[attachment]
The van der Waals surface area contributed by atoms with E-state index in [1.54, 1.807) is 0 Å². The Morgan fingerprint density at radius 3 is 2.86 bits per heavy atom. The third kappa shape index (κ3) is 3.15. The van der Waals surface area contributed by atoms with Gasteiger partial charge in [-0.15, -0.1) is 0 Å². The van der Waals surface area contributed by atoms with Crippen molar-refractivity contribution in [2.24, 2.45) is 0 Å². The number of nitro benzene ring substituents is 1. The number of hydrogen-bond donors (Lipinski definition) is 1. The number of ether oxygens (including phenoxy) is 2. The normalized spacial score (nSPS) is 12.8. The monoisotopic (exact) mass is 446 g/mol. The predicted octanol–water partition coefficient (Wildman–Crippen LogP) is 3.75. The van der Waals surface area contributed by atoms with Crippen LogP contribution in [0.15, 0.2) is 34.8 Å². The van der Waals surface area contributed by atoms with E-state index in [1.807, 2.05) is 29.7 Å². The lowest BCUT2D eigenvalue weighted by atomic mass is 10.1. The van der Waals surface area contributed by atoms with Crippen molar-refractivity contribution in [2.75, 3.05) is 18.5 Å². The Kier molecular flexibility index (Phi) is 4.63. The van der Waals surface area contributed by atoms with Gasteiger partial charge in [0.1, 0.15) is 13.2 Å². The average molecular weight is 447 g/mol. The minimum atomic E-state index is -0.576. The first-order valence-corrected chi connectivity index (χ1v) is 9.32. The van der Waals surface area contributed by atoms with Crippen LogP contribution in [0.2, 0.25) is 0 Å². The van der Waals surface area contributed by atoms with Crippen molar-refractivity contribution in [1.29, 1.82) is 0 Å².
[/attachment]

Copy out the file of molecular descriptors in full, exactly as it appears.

The van der Waals surface area contributed by atoms with E-state index in [1.54, 1.807) is 0 Å². The Morgan fingerprint density at radius 3 is 2.86 bits per heavy atom. The third kappa shape index (κ3) is 3.15. The van der Waals surface area contributed by atoms with Gasteiger partial charge in [-0.15, -0.1) is 0 Å². The van der Waals surface area contributed by atoms with Crippen molar-refractivity contribution in [2.24, 2.45) is 0 Å². The number of nitro benzene ring substituents is 1. The number of hydrogen-bond donors (Lipinski definition) is 1. The number of ether oxygens (including phenoxy) is 2. The normalized spacial score (nSPS) is 12.8. The monoisotopic (exact) mass is 446 g/mol. The predicted octanol–water partition coefficient (Wildman–Crippen LogP) is 3.75. The van der Waals surface area contributed by atoms with Crippen LogP contribution in [0.15, 0.2) is 34.8 Å². The van der Waals surface area contributed by atoms with E-state index in [1.807, 2.05) is 29.7 Å². The lowest BCUT2D eigenvalue weighted by atomic mass is 10.1. The van der Waals surface area contributed by atoms with Crippen molar-refractivity contribution in [2.75, 3.05) is 18.5 Å². The Kier molecular flexibility index (Phi) is 4.63. The van der Waals surface area contributed by atoms with Gasteiger partial charge in [0.1, 0.15) is 13.2 Å². The average molecular weight is 447 g/mol. The minimum atomic E-state index is -0.576. The first-order valence-corrected chi connectivity index (χ1v) is 9.32. The van der Waals surface area contributed by atoms with Crippen LogP contribution in [0.2, 0.25) is 0 Å². The van der Waals surface area contributed by atoms with Crippen molar-refractivity contribution in [1.29, 1.82) is 0 Å².